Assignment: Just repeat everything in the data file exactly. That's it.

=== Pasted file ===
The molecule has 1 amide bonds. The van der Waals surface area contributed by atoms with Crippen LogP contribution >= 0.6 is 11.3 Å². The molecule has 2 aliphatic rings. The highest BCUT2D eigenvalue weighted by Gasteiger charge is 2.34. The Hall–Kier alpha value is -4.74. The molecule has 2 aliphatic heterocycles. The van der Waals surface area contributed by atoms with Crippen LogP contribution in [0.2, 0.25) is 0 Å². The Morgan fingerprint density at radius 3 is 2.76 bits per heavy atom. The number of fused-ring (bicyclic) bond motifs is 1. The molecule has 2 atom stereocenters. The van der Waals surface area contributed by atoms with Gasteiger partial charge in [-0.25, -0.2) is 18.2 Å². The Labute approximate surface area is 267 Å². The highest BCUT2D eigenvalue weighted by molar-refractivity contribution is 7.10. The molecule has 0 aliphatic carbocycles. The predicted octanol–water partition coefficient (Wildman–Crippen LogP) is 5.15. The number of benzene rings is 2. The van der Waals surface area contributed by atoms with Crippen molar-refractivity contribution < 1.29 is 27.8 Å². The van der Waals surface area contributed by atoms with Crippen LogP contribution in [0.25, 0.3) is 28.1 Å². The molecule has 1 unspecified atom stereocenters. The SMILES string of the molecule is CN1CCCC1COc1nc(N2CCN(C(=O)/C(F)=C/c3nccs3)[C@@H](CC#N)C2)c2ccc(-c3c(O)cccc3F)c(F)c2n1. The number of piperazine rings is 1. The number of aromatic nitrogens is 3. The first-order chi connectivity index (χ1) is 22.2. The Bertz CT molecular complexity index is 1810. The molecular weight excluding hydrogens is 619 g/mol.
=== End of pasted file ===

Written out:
The molecule has 1 amide bonds. The van der Waals surface area contributed by atoms with Crippen LogP contribution >= 0.6 is 11.3 Å². The molecule has 2 aliphatic rings. The highest BCUT2D eigenvalue weighted by Gasteiger charge is 2.34. The Hall–Kier alpha value is -4.74. The molecule has 2 aliphatic heterocycles. The van der Waals surface area contributed by atoms with Crippen LogP contribution in [0.2, 0.25) is 0 Å². The Morgan fingerprint density at radius 3 is 2.76 bits per heavy atom. The number of fused-ring (bicyclic) bond motifs is 1. The molecule has 2 atom stereocenters. The van der Waals surface area contributed by atoms with Gasteiger partial charge in [-0.25, -0.2) is 18.2 Å². The Labute approximate surface area is 267 Å². The highest BCUT2D eigenvalue weighted by molar-refractivity contribution is 7.10. The molecule has 0 aliphatic carbocycles. The predicted octanol–water partition coefficient (Wildman–Crippen LogP) is 5.15. The number of benzene rings is 2. The van der Waals surface area contributed by atoms with Crippen molar-refractivity contribution < 1.29 is 27.8 Å². The van der Waals surface area contributed by atoms with Crippen LogP contribution in [0.25, 0.3) is 28.1 Å². The molecule has 1 unspecified atom stereocenters. The SMILES string of the molecule is CN1CCCC1COc1nc(N2CCN(C(=O)/C(F)=C/c3nccs3)[C@@H](CC#N)C2)c2ccc(-c3c(O)cccc3F)c(F)c2n1. The number of piperazine rings is 1. The number of aromatic nitrogens is 3. The first-order chi connectivity index (χ1) is 22.2. The Bertz CT molecular complexity index is 1810. The molecular weight excluding hydrogens is 619 g/mol.